Florida Campuses Sport Shades of Color for Cancer Awareness
Walk into any Florida campus on a Wednesday throughout the months of August, September and October and you will find faculty, staff and students wearing shades of the same color to support and bring awareness to all different types of cancer.
Tampa/Brandon Campus Director Staceyann Sinclair started the Colors of Cancer Awareness campaign on her campus three years ago, and now it’s grown where all the Florida campuses are supporting the cause.
Every Wednesday faculty, staff and students wear clothing of a particular color to bring awareness to the cancers that are represented by those same colors. The colors can represent multiple types of cancers. For example, the first Wednesday of August people wore a shade of purple, violet or lavender to bring awareness to all cancer survivors, Hodgkin’s Disease, pancreatic cancer, testicular cancer and others. The next week was a different color that brought awareness to other types of cancer in the same color family.
Additionally, the campuses are raising donations and doing runs/walks in the campus communities.
“We have raised several thousand dollars doing this, and the money we raise is given from Rasmussen College and is split between the Leukemia and Lymphoma Society and American Cancer Society,” Sinclair said.
There are many fundraisers the campuses participate in to raise money for donations.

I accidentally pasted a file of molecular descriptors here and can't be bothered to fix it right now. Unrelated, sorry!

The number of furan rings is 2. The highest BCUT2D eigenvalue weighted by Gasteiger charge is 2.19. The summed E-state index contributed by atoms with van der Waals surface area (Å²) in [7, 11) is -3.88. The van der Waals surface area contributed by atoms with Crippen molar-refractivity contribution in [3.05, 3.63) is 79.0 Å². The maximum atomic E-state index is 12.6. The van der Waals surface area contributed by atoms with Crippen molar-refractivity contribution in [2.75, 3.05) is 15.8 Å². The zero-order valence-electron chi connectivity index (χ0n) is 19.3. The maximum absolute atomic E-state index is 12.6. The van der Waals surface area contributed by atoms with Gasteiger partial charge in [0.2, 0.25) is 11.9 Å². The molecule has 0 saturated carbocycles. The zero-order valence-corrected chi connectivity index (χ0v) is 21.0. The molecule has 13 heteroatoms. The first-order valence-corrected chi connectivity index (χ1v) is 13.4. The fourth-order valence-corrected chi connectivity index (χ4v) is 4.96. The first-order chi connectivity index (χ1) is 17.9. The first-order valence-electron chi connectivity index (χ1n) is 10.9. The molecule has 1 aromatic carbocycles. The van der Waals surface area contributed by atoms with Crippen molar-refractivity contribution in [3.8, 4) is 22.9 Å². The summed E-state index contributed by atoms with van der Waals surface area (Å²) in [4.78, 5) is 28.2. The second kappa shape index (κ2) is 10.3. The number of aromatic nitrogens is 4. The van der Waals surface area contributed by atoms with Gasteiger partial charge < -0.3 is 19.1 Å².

- Faculty and staff can wear jeans on a Friday if they donate $5.
- There are quarterly bake sales with lots of student participation.
- Faculty, staff and students join together in the student lounge to make tutus for their runs/walks. The tutus sell for $12 apiece and usually bring in up to $600.
- They tie-dye blue and pink T-shirts for the month of October to support breast cancer for men and women.
- Staff coordinates plant sales on campus.
“It’s become a tradition—one that people really look forward to,” Sinclair said. “They are making it a part of their lives; they want to know how to contribute.”
Sinclair said one of her employees is a cancer survivor and wanted to help. She doubles up on the amount of planting and gardening she does at her house—with the help of her neighbor—to sell the plants for the fundraisers. So far, they have sold over 100 of her plants.
“Everyone knows someone that has been impacted by cancer,” Sinclair said. “Every year I get a heartfelt email or phone call from someone on campus telling me how cancer has affected their lives … or I find out how many staff members or students are cancer survivors. That’s the stuff that makes me warm inside and makes me proud of the awareness and support we’re bringing.”
Sinclair is hoping the Colors of Cancer Awareness tradition continues to grow outward into the community. She has served as chair for the American Cancer Society in two Florida cities and hopes to use that connection to continue its growth.
If you’re interested in learning more about how to get involved in Colors of Cancer Awareness, reach out to Stacyann Sinclair by email at [email protected].